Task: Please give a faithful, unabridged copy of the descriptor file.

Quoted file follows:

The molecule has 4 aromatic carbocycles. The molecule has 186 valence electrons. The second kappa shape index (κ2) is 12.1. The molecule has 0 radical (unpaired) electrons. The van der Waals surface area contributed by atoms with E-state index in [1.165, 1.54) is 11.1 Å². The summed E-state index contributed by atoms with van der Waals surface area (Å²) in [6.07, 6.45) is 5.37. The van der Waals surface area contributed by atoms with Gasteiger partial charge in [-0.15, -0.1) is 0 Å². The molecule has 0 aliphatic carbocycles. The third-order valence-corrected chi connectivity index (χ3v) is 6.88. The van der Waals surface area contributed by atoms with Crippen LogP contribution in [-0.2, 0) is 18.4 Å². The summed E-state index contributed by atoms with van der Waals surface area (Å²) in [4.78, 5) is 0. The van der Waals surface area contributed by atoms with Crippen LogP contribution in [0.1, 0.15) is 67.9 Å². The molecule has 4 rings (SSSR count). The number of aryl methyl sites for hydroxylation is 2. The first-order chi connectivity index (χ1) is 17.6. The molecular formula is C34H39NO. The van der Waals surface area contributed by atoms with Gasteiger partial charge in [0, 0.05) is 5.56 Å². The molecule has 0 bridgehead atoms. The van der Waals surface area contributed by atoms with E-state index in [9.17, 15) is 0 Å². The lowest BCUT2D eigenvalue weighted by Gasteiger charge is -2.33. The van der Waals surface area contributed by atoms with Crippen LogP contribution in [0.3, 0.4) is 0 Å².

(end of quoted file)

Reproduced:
The molecule has 4 aromatic carbocycles. The molecule has 186 valence electrons. The second kappa shape index (κ2) is 12.1. The molecule has 0 radical (unpaired) electrons. The van der Waals surface area contributed by atoms with E-state index in [1.165, 1.54) is 11.1 Å². The summed E-state index contributed by atoms with van der Waals surface area (Å²) in [6.07, 6.45) is 5.37. The van der Waals surface area contributed by atoms with Gasteiger partial charge in [-0.15, -0.1) is 0 Å². The molecule has 0 aliphatic carbocycles. The third-order valence-corrected chi connectivity index (χ3v) is 6.88. The van der Waals surface area contributed by atoms with Crippen LogP contribution in [-0.2, 0) is 18.4 Å². The summed E-state index contributed by atoms with van der Waals surface area (Å²) in [4.78, 5) is 0. The van der Waals surface area contributed by atoms with Crippen LogP contribution in [0.1, 0.15) is 67.9 Å². The molecule has 4 rings (SSSR count). The number of aryl methyl sites for hydroxylation is 2. The first-order chi connectivity index (χ1) is 17.6. The molecular formula is C34H39NO. The van der Waals surface area contributed by atoms with Gasteiger partial charge in [0, 0.05) is 5.56 Å². The molecule has 0 bridgehead atoms. The van der Waals surface area contributed by atoms with E-state index in [9.17, 15) is 0 Å². The lowest BCUT2D eigenvalue weighted by Gasteiger charge is -2.33. The van der Waals surface area contributed by atoms with Crippen LogP contribution in [0.3, 0.4) is 0 Å².